Autoclaving disposable Petri dishes

Autoclaving disposable Petri dishes: How do you use a biohazard bag and can plastic disposable Petri dishes be autoclaved in them?

We have just purchased an autoclave, and we have a large supply of plastic Petri dishes. I noticed that the plastic Petri dishes melt when I put them into the autoclave. To solve the problem, I am wondering whether it is ok practice to place inoculated agar Petri dishes into a biohazard bag and place it in the autoclave to be sterilized, even if they melt? Also, what is the procedure for using biohazard bags? For example, do you leave them open? Or do you seal them before use? etc.

Thanks in advance for your help.

No votes yet
Publication Date: 09 November 2016
Asked By: Anonymous
Showing 1-1 of 1 Responses

Autoclaving disposable Petri dishes

All microbiological waste is required to be sterilised using a pressure cooker or autoclave before disposal. This process of sterilisation using steam under pressure is carried out at a temperature of 121oC for 15-20 minutes at 15psi pressure.  Plastic Petri dishes are commonly made from clear polystyrene plastic which are heat resistant up to 80oC1. They are regarded as a use once disposable item and under sterilisation conditions in an autoclave or pressure cooker they will deform.

The best way to sterilise Petri dishes containing agar inoculated with microorganisms in an autoclave or pressure cooker is by placing them into a bag that will withstand the sterilisation conditions and contain the treated contents. Schools have the option of using two different types of bags:

  • Autoclavable biohazard bags which are available from scientific suppliers, see the Science ASSIST School science suppliers  list. These are made from a heavy duty plastic e.g. polypropylene marked with the international biohazard symbol and usually have the word autoclavable written on them. They are available in a variety of sizes.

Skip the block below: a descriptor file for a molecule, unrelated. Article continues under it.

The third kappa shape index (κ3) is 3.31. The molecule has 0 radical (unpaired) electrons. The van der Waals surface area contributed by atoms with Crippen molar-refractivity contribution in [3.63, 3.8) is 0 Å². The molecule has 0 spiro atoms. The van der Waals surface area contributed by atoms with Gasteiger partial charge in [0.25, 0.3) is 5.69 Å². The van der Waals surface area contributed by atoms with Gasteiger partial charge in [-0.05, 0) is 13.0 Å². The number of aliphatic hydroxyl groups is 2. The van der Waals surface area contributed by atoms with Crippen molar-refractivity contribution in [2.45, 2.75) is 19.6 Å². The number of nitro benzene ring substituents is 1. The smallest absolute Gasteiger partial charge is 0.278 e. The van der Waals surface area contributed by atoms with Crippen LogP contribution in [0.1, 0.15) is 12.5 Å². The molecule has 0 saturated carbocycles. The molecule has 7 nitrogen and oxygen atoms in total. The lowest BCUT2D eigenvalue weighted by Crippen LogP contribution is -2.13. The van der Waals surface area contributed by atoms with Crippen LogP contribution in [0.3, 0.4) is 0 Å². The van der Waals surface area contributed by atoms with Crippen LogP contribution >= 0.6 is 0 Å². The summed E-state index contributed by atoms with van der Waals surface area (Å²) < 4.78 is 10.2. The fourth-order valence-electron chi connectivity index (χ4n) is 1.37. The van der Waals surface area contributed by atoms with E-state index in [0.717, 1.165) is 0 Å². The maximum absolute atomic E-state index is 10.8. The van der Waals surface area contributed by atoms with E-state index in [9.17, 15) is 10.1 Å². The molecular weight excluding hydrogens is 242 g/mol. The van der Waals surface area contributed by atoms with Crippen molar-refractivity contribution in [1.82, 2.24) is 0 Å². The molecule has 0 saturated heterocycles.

• Oven bags which can be purchased from supermarkets. These are also available in different sizes.

If you are unsure if your biohazard bags are suitable for autoclaving we suggest that you contact the supplier for advice.

Procedure for using an autoclavable biohazard or oven bag for sterilising inoculated agar in plastic Petri dishes:

  • Loosely pack agar plates into bags to no more than 2/3 full. This will ensure that the steam during sterilisation will penetrate the entire load. Bags that are tightly filled to capacity will not allow effective steam penetration and the contents will not be sterilised even if all sterilisation parameters are met.
  • Make sure there are no sharp objects present that may puncture the bag.
  • Loosely tape shut the bag leaving an opening of about 5-6cm to allow good steam penetration. This can be done with autoclave tape or a rubber band. Never tightly close the bags as they are impervious to steam and therefore the temperature of the inside of the bag will not be sufficient for sterilisation.
  • It is advisable to place the bag into a secondary container within the steriliser to prevent any leakage into the steriliser should the bag rupture.  The container must be able to withstand the autoclaving conditions.
  • Do not overload the steriliser with too many bags as this may block steam circulation.
  • Use a sterility compliance strip to indicate if the correct time, temperature and pressure have been reached during the run time. These are available from scientific suppliers.
  • Sterilise at 15psi, 121oC for 15-20 minutes.
  • After sterilisation has been verified, the autoclave or oven bag containing waste items should be disposed of by placing it into a sturdy garbage bag which is sealed for immediate disposal in industrial bins.
  • Wear heat protective gloves when removing waste from the steriliser.
  • Sterilisation of these items ideally takes place as soon as possible after completion of a practical activity and occurs within the science laboratory or prep room area.

Science ASSIST has developed the following resources with related information:


1'Petri dishes, plastic', Marienfeld-Superior website. (Link updated: April 2018)

'Autoclave Use', Environmental Health and Safety Princetown University website. (Accessed November 2016)

'Procedures for Decontamination by Autoclaving' Virginia Polytechnic Institute and State University website. (Accessed November 2016)

 'Requirements for Decontamination by Autoclaving', Environmental Health & Safety University of Virginia website,  (Accessed November 2016)

'Properties of laboratory plastics', The Lab Depot website, (Accessed November 2016) 

Thank you for submitting an answer to this question. Your response has been sent to our administration team for moderation.